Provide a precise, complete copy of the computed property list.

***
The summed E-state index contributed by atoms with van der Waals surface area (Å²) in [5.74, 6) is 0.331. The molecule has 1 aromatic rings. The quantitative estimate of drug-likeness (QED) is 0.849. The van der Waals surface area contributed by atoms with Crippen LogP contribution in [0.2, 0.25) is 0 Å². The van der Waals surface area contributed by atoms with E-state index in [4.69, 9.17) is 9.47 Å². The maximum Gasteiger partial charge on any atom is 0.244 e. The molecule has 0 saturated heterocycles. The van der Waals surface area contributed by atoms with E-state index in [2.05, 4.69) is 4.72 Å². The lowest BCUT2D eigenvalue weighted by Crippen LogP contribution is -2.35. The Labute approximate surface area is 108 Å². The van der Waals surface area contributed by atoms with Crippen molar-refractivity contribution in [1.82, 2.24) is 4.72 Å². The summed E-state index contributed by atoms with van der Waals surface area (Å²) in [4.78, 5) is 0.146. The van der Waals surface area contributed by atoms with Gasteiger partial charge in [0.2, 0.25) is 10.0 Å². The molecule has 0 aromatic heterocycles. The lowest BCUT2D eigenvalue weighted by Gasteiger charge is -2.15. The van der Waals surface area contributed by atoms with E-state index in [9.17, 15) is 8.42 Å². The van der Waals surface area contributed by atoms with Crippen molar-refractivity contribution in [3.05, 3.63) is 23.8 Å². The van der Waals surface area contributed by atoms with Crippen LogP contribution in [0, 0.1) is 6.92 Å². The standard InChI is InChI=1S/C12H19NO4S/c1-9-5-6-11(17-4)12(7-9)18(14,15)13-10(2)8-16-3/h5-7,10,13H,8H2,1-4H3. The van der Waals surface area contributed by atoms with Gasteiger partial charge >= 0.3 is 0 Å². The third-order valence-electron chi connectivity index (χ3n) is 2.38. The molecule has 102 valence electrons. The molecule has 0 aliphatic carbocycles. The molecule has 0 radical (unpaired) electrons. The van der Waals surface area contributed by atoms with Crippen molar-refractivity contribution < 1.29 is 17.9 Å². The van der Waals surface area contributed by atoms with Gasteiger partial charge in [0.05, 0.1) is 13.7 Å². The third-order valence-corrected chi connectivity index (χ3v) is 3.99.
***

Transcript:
The summed E-state index contributed by atoms with van der Waals surface area (Å²) in [5.74, 6) is 0.331. The molecule has 1 aromatic rings. The quantitative estimate of drug-likeness (QED) is 0.849. The van der Waals surface area contributed by atoms with Crippen LogP contribution in [0.2, 0.25) is 0 Å². The van der Waals surface area contributed by atoms with E-state index in [4.69, 9.17) is 9.47 Å². The maximum Gasteiger partial charge on any atom is 0.244 e. The molecule has 0 saturated heterocycles. The van der Waals surface area contributed by atoms with E-state index in [2.05, 4.69) is 4.72 Å². The lowest BCUT2D eigenvalue weighted by Crippen LogP contribution is -2.35. The Labute approximate surface area is 108 Å². The van der Waals surface area contributed by atoms with Crippen molar-refractivity contribution in [1.82, 2.24) is 4.72 Å². The summed E-state index contributed by atoms with van der Waals surface area (Å²) in [4.78, 5) is 0.146. The van der Waals surface area contributed by atoms with Gasteiger partial charge in [0.2, 0.25) is 10.0 Å². The molecule has 0 aromatic heterocycles. The lowest BCUT2D eigenvalue weighted by Gasteiger charge is -2.15. The van der Waals surface area contributed by atoms with E-state index in [9.17, 15) is 8.42 Å². The van der Waals surface area contributed by atoms with Crippen molar-refractivity contribution in [3.05, 3.63) is 23.8 Å². The van der Waals surface area contributed by atoms with Crippen LogP contribution in [0, 0.1) is 6.92 Å². The standard InChI is InChI=1S/C12H19NO4S/c1-9-5-6-11(17-4)12(7-9)18(14,15)13-10(2)8-16-3/h5-7,10,13H,8H2,1-4H3. The van der Waals surface area contributed by atoms with Gasteiger partial charge >= 0.3 is 0 Å². The third-order valence-electron chi connectivity index (χ3n) is 2.38. The molecule has 102 valence electrons. The molecule has 0 aliphatic carbocycles. The molecule has 0 radical (unpaired) electrons. The van der Waals surface area contributed by atoms with Crippen molar-refractivity contribution < 1.29 is 17.9 Å². The van der Waals surface area contributed by atoms with Gasteiger partial charge in [0.05, 0.1) is 13.7 Å². The third-order valence-corrected chi connectivity index (χ3v) is 3.99.